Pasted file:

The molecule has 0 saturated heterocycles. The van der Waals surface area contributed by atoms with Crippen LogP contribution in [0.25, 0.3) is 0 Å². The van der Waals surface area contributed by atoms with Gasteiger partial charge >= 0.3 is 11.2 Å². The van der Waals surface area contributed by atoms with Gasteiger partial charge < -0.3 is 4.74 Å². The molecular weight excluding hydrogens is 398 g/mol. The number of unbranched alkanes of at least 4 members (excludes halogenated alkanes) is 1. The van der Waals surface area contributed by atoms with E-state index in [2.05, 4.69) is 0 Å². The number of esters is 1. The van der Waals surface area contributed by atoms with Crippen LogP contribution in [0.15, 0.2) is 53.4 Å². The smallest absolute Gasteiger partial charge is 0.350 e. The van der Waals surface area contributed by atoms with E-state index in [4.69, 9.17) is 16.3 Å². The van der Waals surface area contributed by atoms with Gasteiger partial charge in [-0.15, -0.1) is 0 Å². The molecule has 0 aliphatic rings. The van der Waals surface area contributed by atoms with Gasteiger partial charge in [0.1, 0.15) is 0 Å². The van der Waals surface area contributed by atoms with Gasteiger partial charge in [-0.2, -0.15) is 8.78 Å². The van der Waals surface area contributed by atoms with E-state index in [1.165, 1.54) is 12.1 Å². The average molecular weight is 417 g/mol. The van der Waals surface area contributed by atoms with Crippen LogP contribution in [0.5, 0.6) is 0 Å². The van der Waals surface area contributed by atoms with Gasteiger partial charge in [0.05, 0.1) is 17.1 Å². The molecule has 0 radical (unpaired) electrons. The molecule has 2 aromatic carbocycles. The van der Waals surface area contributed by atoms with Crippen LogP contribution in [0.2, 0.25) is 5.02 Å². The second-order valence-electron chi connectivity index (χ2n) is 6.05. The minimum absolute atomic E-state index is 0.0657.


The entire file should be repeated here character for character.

The molecule has 0 saturated heterocycles. The van der Waals surface area contributed by atoms with Crippen LogP contribution in [0.25, 0.3) is 0 Å². The van der Waals surface area contributed by atoms with Gasteiger partial charge >= 0.3 is 11.2 Å². The van der Waals surface area contributed by atoms with Gasteiger partial charge < -0.3 is 4.74 Å². The molecular weight excluding hydrogens is 398 g/mol. The number of unbranched alkanes of at least 4 members (excludes halogenated alkanes) is 1. The van der Waals surface area contributed by atoms with E-state index in [2.05, 4.69) is 0 Å². The number of esters is 1. The van der Waals surface area contributed by atoms with Crippen LogP contribution in [0.15, 0.2) is 53.4 Å². The smallest absolute Gasteiger partial charge is 0.350 e. The van der Waals surface area contributed by atoms with E-state index in [4.69, 9.17) is 16.3 Å². The van der Waals surface area contributed by atoms with Gasteiger partial charge in [-0.15, -0.1) is 0 Å². The molecule has 0 aliphatic rings. The van der Waals surface area contributed by atoms with Gasteiger partial charge in [0.1, 0.15) is 0 Å². The van der Waals surface area contributed by atoms with Gasteiger partial charge in [-0.2, -0.15) is 8.78 Å². The van der Waals surface area contributed by atoms with E-state index in [1.165, 1.54) is 12.1 Å². The average molecular weight is 417 g/mol. The van der Waals surface area contributed by atoms with Crippen LogP contribution in [0.5, 0.6) is 0 Å². The van der Waals surface area contributed by atoms with Gasteiger partial charge in [0.05, 0.1) is 17.1 Å². The molecule has 0 radical (unpaired) electrons. The molecule has 2 aromatic carbocycles. The van der Waals surface area contributed by atoms with Crippen LogP contribution in [0.2, 0.25) is 5.02 Å². The second-order valence-electron chi connectivity index (χ2n) is 6.05. The minimum absolute atomic E-state index is 0.0657.